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A longitudinal examination of perinatal testosterone, estradiol and vitamin D as predictors of handedness outcomes in childhood and adolescence.

Lookup NU author(s): Dr Gareth RichardsORCiD

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This work is licensed under a Creative Commons Attribution-NonCommercial-NoDerivatives 4.0 International License (CC BY-NC-ND).


Abstract

The developmental origins of handedness remain elusive, though very early emergence suggests individual differences manifesting in utero could play an important role. Prenatal testosterone and Vitamin D exposure are considered, yet findings and interpretations remain equivocal. We examined n=767 offspring from a population-based pregnancy cohort (The Raine Study) for whom early biological data and childhood/adolescent handedness data were available. We tested whether 18-week maternal circulatory Vitamin D, and testosterone and estradiol from umbilical cord blood sampled at birth predicted variance in direction of hand preference (right/left), along with right- and left-hand speed, and the strength and direction of relative hand skill as measured by a finger-tapping task completed at 10 (Y10) and/or 16 (Y16) years. Although higher concentrations of Vitamin D predicted more leftward and less lateralised (regardless of direction) relative hand skill profiles, taken as a whole, statistically significant findings typically did not replicate across time-point (Y10/Y16) or sex (male/female) and were rarely detected across different (bivariate/multivariate) levels of analysis. Considering the number of statistical tests and generally inconsistent findings, our results suggest that perinatal testosterone and estradiol contribute minimally, if at all, to subsequent variance in handedness. Vitamin D, however, may be of interest in future studies.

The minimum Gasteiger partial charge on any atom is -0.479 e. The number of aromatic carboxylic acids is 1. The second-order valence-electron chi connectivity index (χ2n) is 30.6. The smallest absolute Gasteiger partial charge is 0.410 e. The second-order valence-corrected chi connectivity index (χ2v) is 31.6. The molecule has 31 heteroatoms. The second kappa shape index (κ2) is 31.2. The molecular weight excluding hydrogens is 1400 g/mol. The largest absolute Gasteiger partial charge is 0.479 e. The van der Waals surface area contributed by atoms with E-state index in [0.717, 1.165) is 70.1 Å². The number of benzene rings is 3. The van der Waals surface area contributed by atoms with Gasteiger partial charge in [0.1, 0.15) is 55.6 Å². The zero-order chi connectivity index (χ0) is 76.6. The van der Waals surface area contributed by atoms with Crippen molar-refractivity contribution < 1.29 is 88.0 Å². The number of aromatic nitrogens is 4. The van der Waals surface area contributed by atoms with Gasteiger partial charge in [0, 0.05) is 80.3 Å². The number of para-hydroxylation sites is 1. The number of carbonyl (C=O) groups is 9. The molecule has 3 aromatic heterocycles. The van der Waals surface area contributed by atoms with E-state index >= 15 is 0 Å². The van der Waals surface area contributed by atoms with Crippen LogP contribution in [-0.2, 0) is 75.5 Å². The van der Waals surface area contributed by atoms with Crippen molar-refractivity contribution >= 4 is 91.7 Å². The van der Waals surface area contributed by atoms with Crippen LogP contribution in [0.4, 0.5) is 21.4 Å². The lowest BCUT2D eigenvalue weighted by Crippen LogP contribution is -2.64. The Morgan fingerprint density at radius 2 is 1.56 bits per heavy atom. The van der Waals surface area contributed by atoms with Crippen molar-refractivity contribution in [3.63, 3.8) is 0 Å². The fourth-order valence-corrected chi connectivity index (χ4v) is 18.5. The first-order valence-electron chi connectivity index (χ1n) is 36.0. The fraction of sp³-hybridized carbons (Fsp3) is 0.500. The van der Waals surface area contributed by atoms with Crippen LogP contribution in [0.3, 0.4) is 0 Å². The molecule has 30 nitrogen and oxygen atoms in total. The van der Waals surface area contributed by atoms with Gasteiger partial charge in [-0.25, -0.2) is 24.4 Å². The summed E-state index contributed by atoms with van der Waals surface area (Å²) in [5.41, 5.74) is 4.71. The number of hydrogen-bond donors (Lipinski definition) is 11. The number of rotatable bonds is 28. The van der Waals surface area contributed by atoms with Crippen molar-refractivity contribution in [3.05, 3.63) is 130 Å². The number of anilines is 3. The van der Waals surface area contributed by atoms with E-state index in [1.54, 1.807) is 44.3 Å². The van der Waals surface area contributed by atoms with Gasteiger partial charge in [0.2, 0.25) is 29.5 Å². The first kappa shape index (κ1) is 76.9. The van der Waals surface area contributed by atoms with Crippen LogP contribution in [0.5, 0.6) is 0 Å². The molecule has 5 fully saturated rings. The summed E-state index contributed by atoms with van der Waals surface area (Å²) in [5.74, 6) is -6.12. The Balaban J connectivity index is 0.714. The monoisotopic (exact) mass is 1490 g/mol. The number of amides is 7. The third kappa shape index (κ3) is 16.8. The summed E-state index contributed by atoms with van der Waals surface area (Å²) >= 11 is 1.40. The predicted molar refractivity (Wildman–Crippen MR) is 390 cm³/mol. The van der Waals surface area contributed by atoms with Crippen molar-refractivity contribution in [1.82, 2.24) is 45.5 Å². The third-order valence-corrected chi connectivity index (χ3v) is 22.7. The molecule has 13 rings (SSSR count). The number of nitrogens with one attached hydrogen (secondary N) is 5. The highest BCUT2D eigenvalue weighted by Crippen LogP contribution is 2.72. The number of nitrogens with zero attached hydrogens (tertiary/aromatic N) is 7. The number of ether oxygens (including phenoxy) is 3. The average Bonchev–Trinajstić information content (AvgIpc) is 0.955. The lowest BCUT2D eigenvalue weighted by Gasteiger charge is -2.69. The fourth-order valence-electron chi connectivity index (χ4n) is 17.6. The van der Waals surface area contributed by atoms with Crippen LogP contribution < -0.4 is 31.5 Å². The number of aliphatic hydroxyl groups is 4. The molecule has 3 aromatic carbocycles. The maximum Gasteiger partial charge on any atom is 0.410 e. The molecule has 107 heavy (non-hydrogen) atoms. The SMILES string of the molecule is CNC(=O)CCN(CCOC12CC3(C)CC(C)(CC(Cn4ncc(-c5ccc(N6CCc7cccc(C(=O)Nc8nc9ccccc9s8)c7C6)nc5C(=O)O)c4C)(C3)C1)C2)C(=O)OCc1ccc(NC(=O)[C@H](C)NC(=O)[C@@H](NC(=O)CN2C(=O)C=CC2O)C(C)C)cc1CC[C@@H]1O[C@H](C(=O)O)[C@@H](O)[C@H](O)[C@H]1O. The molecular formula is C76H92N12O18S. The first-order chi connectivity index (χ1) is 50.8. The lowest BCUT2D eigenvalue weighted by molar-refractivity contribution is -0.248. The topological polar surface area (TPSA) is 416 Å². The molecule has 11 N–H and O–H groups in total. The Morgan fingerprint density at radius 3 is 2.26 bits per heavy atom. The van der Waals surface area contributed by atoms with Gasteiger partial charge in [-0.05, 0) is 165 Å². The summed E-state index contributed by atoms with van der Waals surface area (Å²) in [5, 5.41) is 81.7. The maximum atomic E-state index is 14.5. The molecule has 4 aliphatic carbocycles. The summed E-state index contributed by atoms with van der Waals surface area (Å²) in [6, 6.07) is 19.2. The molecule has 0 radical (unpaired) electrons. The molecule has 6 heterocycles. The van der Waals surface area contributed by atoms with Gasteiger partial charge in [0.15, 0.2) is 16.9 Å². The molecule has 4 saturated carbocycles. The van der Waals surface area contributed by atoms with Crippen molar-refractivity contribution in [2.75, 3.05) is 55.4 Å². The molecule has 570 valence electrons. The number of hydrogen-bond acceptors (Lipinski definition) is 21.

Publication metadata

Author(s): Richards G, Tan DW, Whitehouse AJO, McManus IC, Beaton AA, Hickey M, Maybery MT, Licari MK, Lawson L

Publication type: Article

Publication status: Published

Journal: Laterality: Asymmetries of Brain, Behaviour, and Cognition

Year: 2022

Pages: epub ahead of print

Online publication date: 06/08/2022

Acceptance date: 31/07/2022

Date deposited: 31/07/2022

ISSN (print): 1357-650X

ISSN (electronic): 1464-0678

Publisher: Taylor & Francis

URL: https://doi.org/10.1080/1357650X.2022.2109656

DOI: 10.1080/1357650X.2022.2109656


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Funding

Funder referenceFunder name
1173896
Andrew Whitehouse is supported by an Investigator Grant from the National Health and Medical Research Council (1173896).
BRCA01-19
BrightSpark Research Collaboration Award from the Raine Medical Research Foundation (BRCA01-19)
British Academy/Leverhulme Trust Small Research Grant (SRG1819\190620) awarded to Gareth Richards
National Health and Medical Research Council
SRG1819\190620British Academy

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